Following reports in the British financial press, the company has confirmed that is is looking for “new investment partners” to aid its growth into the degree market and other aspects of online international education.
“FutureLearn is planning a significant expansion of its operations”
According to reports, FutureLearn is seeking £40m from both its existing partners and new investors. The firm would not confirm or deny if the amount cited was accurate, but FutureLearn did confirm to The PIE News that IBIS Capital has been appointed by the company to “assist in the review of potential new investment partners for FutureLearn”.
Despite claiming over 8 million registered users, and £8.2m reported as the current revenues, FutureLearn is seen by some to be losing out to competitors in the US, such as Coursera and 2U.
However, as CEO Simon Nelson pointed out to The PIE earlier in 2018, the British firm is younger, but is hoping a dual approach of short courses and degree-level online education can make up the gap.
Nelson also pointed out that FutureLearn’s small size made it much more effective at reacting to market changes. The decision to run the digital arm of the Open University as a separate organisation was taken for these benefits, even if it meant forfeiting the brand recognition that the OU would have given in competition with transatlantic rivals.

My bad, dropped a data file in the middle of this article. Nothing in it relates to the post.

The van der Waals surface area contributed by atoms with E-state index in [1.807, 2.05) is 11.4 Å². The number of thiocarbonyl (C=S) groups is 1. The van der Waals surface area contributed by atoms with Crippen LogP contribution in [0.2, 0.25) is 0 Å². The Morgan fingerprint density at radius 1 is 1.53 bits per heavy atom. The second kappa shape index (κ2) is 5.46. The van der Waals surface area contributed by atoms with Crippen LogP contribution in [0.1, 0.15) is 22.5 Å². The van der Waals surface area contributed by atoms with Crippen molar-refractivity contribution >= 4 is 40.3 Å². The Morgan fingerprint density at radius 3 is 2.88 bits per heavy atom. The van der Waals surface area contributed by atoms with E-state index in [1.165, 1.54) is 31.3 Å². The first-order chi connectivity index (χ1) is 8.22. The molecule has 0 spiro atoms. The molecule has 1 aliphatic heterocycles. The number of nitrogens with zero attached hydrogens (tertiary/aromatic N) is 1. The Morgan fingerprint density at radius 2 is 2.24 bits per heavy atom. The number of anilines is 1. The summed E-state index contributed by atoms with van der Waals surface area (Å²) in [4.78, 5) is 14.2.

“The feeling was it would be faster, simpler, and potentially it would bring fresh ideas if it were run as a startup,” Nelson said.
“There is no way degrees are going to crowd-out MOOCs”
A key goal for the start-up modelled-firm has been traditional universities, from around the globe, partnering with the platform to reach a far wider audience than traditional mobile education can attain.
This has led to graduate courses from Coventry University, Deakin University and many more being made available on the platform.
It is understood that this route, towards further degree programs, is being pursued further with more partners and wider degree-level options hoped to boost the site’s attractiveness to both students and institutional partners.
Despite this pursuit and investment, Nelson and FutureLearn have been keen to point out that this new development won’t entirely usurp ‘traditional’ modes of digital education, like MOOCs… at least not yet.
“There is no way degrees are going to crowd-out MOOCs, short courses, etc. They’re going to operate on a continuum,” he said.
A spokesperson said this expansion, the reason for the search for capital, would be “significant”.
“In light of the strong demand from both learners and institutional partners, FutureLearn is planning a significant expansion of its operations,” they said.
Parent institution, the OU, is understood to be putting an extra £10m into its subsidiary company.